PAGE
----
Advanced Four-Dimensional Visualization and Imaging for Radiation Oncology
Dr. George ChenThe mission of the Department of Radiation Oncology at Mass General Hospital (MGH) is to improve the treatment and cure rates of cancer patients undergoing radiation therapy. In order to achieve this goal, precise knowledge and control of the radiation dose distribution is necessary. Recent advances in four-dimensional CT now provide new information on tumor and normal tissue motion during treatment. However, appropriate visualization and image processing/segmentation tools are lacking for four-dimensional data. In particular, Proton Beam Research (Jay Loeffler,MD) is an NCI funded program project whose goal is to advance charged particle beam development. Projects I and II deal with clinical trials investigating the potential of Dose Escalation and Reducing Treatment Morbidity respectively. Project III deals with physics research and development; an important aspect of technical delivery of charged particle beams involves understanding organ motion through four-dimensional CT imaging.
The proposed collaboration is between our Center and the Department of Radiation Oncology at the Massachusetts General Hospital (MGH). The principal investigator at the MGH for this collaboration is Dr. George TY Chen, who is Head of the Division of Radiation Physics in the Department of Radiation Oncology at MGH, and Professor of Radiation Oncology at Harvard Medical School. The Division of Radiation Physics is responsible for the treatment of approximately 400 patients per day in the various treatment centers in Boston, of which MGH is the primary site. The group includes approximately 20 PhD physicists/scientists, 9 MS physicists, and support staff. The major physics related investigational efforts include 1) proton beam radiotherapy (an NCI program project is currently funded with Jay Loeffler, MD as principal investigator, Dr. Loeffler is chairman of the Radiation Oncology Department at MGH), this project relies on precise delivery of proton beams for cancer treatment; 2) image guided therapy, including four-dimensional CT and image guidance in the treatment room to control precise daily irradiation of tumors; and 3) optimization in treatment planning, led by Dr. Thomas Bortfeld, one of the pioneers of intensity modulated radiotherapy.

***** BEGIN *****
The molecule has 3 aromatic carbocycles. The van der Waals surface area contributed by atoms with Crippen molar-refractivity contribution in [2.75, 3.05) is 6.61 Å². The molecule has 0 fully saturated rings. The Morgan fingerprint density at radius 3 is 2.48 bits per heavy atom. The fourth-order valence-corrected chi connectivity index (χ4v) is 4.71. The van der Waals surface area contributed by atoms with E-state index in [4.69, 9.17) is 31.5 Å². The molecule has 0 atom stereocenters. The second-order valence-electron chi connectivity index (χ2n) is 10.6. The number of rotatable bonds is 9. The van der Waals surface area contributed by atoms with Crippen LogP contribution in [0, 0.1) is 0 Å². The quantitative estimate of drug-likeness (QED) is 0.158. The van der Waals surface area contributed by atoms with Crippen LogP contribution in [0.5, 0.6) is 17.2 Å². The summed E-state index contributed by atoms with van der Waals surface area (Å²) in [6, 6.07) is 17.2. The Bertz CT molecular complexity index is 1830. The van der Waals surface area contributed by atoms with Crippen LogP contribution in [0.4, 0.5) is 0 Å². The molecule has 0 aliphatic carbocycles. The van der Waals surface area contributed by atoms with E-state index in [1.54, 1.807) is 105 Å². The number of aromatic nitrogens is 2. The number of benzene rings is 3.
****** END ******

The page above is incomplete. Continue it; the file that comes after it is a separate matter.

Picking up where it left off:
Dr. Chen's interests have been in the area of imaging in radiation therapy. Prior to coming to MGH/Harvard, Dr. Chen was Director of Radiation Oncology Physics at the University of Chicago Medical Center, where he was also the Associate Director of the Graduate Program in Medical Physics. There, with collaborator Dr. Charles Pelizzari, Dr. Chen co-authored papers on multi-modality imaging using surface imaging techniques. Prior to that appointment, Dr. Chen was Clinical Physics Director of the Heavy Ion Project at the Lawrence Berkeley Laboratory and Associate Professor in the Department of Radiation Oncology at the University of California, San Francisco School of Medicine. The LBL project involved developing novel irradiation techniques using heavy ions. Dr. Chen received his training in medical physics as a postdoctoral fellow at the Harvard Joint Center for Radiation Oncology.